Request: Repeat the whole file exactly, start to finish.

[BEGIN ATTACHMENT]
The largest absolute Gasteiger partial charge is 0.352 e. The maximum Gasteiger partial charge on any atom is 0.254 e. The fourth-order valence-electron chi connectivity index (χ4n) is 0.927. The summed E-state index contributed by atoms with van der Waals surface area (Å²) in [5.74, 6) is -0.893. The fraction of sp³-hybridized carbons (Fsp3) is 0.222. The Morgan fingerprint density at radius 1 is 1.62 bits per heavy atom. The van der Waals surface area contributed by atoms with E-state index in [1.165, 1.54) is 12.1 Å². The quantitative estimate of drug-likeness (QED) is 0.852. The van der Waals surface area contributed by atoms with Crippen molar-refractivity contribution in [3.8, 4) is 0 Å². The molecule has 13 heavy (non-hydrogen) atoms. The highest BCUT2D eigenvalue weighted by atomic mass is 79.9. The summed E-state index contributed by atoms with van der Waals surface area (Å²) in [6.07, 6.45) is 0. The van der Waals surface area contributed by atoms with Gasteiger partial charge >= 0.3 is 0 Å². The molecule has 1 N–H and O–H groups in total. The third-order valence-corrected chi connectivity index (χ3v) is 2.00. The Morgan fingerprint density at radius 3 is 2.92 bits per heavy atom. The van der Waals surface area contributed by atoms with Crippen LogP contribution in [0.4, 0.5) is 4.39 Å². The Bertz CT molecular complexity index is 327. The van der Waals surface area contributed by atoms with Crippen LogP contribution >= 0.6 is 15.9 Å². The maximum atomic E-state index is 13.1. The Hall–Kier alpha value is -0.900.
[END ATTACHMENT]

The largest absolute Gasteiger partial charge is 0.352 e. The maximum Gasteiger partial charge on any atom is 0.254 e. The fourth-order valence-electron chi connectivity index (χ4n) is 0.927. The summed E-state index contributed by atoms with van der Waals surface area (Å²) in [5.74, 6) is -0.893. The fraction of sp³-hybridized carbons (Fsp3) is 0.222. The Morgan fingerprint density at radius 1 is 1.62 bits per heavy atom. The van der Waals surface area contributed by atoms with E-state index in [1.165, 1.54) is 12.1 Å². The quantitative estimate of drug-likeness (QED) is 0.852. The van der Waals surface area contributed by atoms with Crippen molar-refractivity contribution in [3.8, 4) is 0 Å². The molecule has 13 heavy (non-hydrogen) atoms. The highest BCUT2D eigenvalue weighted by atomic mass is 79.9. The summed E-state index contributed by atoms with van der Waals surface area (Å²) in [6.07, 6.45) is 0. The van der Waals surface area contributed by atoms with Gasteiger partial charge >= 0.3 is 0 Å². The molecule has 1 N–H and O–H groups in total. The third-order valence-corrected chi connectivity index (χ3v) is 2.00. The Morgan fingerprint density at radius 3 is 2.92 bits per heavy atom. The van der Waals surface area contributed by atoms with Crippen LogP contribution in [0.4, 0.5) is 4.39 Å². The Bertz CT molecular complexity index is 327. The van der Waals surface area contributed by atoms with Crippen LogP contribution >= 0.6 is 15.9 Å². The maximum atomic E-state index is 13.1. The Hall–Kier alpha value is -0.900.